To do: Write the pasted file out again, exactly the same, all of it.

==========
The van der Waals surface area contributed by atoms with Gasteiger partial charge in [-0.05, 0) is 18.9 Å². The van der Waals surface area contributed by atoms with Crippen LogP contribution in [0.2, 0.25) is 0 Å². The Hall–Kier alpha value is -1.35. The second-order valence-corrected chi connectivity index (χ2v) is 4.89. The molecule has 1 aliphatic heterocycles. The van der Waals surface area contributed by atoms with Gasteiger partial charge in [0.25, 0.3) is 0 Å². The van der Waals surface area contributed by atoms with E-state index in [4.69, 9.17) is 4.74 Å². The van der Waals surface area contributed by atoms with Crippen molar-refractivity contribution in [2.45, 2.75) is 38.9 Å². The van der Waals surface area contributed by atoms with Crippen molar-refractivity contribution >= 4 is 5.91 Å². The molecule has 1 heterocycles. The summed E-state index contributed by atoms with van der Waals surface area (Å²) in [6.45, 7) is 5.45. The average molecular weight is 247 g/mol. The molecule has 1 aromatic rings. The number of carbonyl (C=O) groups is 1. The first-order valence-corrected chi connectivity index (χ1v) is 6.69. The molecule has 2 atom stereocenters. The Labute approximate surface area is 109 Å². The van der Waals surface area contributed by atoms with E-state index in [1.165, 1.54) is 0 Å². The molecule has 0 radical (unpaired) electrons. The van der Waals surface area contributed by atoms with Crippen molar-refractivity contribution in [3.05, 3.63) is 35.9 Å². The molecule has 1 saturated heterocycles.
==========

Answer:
The van der Waals surface area contributed by atoms with Gasteiger partial charge in [-0.05, 0) is 18.9 Å². The van der Waals surface area contributed by atoms with Crippen LogP contribution in [0.2, 0.25) is 0 Å². The Hall–Kier alpha value is -1.35. The second-order valence-corrected chi connectivity index (χ2v) is 4.89. The molecule has 1 aliphatic heterocycles. The van der Waals surface area contributed by atoms with Gasteiger partial charge in [0.25, 0.3) is 0 Å². The van der Waals surface area contributed by atoms with E-state index in [4.69, 9.17) is 4.74 Å². The van der Waals surface area contributed by atoms with Crippen molar-refractivity contribution in [2.45, 2.75) is 38.9 Å². The van der Waals surface area contributed by atoms with Crippen molar-refractivity contribution >= 4 is 5.91 Å². The molecule has 1 heterocycles. The summed E-state index contributed by atoms with van der Waals surface area (Å²) in [6.45, 7) is 5.45. The average molecular weight is 247 g/mol. The molecule has 1 aromatic rings. The number of carbonyl (C=O) groups is 1. The first-order valence-corrected chi connectivity index (χ1v) is 6.69. The molecule has 2 atom stereocenters. The Labute approximate surface area is 109 Å². The van der Waals surface area contributed by atoms with E-state index in [1.165, 1.54) is 0 Å². The molecule has 0 radical (unpaired) electrons. The van der Waals surface area contributed by atoms with Crippen molar-refractivity contribution in [3.05, 3.63) is 35.9 Å². The molecule has 1 saturated heterocycles.